Citi ULTIMA cardmembers are in for a gastronomic treat at Saint Pierre, Chef Kang’s and Sushi Ichi, with specially curated menu offerings.
Caviar-themed dishes, omakase-style Chinese cuisine and elevated classic Japanese fare – these are just some of the highlights from the Gastronomic Dining Collection, presented by Michelin Guide and Citi ULTIMA. Photos: Saint Pierre, Chef Kang's and Sushi Ichi.
Where do chefs look to for inspiration when designing a special menu – in particular, one that would remain in the minds of diners’ weeks and months after the meal?
For the head honchos of Michelin-starred restaurants Saint Pierre, Chef Kang’s and Sushi Ichi, it means delving deep into their culinary roots, training and life philosophy to bring noteworthy dishes to the table for a stirring experience.
Chefs Emmanuel Stroobant, Ang Song Kang and Takeshi Kawakami share more about how they dreamed up culinary masterpieces for the exclusive Gastronomic Dining Collection, presented by Michelin Guide and Citi ULTIMA.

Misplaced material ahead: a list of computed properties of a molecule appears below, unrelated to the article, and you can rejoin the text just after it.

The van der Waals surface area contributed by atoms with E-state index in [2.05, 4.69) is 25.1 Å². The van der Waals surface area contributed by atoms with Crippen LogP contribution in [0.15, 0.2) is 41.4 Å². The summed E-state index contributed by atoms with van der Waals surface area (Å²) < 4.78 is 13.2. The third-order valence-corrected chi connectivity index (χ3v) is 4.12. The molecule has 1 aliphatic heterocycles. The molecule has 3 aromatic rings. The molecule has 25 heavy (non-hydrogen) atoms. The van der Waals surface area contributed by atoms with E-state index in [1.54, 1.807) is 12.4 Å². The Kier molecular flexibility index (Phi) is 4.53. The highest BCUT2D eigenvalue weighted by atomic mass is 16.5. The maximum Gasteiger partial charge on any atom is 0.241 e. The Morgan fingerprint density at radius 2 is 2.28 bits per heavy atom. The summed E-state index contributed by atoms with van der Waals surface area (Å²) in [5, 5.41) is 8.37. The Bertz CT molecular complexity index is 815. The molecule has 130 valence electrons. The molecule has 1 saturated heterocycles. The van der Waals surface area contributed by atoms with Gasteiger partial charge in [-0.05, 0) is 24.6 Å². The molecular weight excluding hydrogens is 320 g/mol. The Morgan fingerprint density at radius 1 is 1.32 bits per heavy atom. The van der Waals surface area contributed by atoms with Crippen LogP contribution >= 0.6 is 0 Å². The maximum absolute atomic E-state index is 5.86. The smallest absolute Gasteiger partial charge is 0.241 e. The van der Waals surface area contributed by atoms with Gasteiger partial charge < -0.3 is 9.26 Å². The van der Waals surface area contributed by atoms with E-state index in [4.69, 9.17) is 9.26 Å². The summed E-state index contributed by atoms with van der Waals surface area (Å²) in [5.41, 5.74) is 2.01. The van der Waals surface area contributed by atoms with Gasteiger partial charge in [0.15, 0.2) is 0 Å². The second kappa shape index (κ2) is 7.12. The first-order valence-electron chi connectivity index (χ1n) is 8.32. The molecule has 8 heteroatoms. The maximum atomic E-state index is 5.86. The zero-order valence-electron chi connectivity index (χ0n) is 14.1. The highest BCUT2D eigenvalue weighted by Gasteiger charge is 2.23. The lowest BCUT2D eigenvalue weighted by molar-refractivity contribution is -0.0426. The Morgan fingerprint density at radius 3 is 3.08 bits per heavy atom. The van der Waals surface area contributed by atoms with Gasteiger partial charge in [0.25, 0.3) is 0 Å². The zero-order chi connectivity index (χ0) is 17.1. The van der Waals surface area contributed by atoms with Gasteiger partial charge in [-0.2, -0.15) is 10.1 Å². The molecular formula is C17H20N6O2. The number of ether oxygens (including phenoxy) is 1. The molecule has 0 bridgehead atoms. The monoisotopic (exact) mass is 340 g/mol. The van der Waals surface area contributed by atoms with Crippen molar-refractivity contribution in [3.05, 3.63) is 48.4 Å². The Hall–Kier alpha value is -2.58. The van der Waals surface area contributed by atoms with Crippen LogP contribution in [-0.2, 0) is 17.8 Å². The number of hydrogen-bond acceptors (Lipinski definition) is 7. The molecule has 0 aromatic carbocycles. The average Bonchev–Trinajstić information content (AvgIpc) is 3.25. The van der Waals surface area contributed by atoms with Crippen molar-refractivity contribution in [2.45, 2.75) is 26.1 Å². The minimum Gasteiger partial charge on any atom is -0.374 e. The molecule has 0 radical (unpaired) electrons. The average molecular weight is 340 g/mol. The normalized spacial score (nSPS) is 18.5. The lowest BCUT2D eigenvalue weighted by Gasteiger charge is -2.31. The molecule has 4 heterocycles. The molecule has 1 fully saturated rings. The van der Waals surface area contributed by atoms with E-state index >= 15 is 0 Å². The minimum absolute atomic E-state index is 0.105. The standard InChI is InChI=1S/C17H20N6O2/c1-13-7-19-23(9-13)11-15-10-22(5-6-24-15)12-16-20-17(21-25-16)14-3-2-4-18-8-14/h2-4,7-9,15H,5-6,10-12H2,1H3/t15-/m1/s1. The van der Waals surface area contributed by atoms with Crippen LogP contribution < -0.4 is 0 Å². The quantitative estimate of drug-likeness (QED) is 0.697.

LETTING INGREDIENTS SHINE
In his younger days, Stroobant , the chef-owner of the Saint Pierre used to incorporate multiple layers into his dishes. The Belgium-born French-trained chef’s cooking style has since evolved. He now favours a light-handed touch, allowing the natural flavours of ingredients to come through.
Stroobant’s current take on food is very much aligned with his creative outlook. He identifies strongly with the ensō, which refers to the circle of togetherness in Zen Buddhism. “The balance and harmony of flavours are what I seek, and every ingredient on a plate is chosen to achieve this end result,” he shared.
An example of this is his use of fresh Hokkaido scallop – served raw – paired with Oscietra caviar, a dish from the Citi ULTIMA menu. “The scallop is a lean product with a bit of a sweet note to it. Caviar, on the other hand, has a rich and robust taste. When put together, the two contrasting flavours come together in perfect harmony,” he said.
To ensure that only quality ingredients are used, the Saint Pierre team goes through the rigorous process of doing a blind test and triangular taste test – a method used to detect sensory differences among different products. “We want to make sure that our choice of ingredient is indeed the best product available,” explained the chef-owner.
Stroobant draws inspiration from his multi-cultural team of chefs, as well as his wife Edina, whom he credits for giving him offbeat ideas. He also meditates and does yoga to “sieve out the noise”, freeing up the mind for creativity.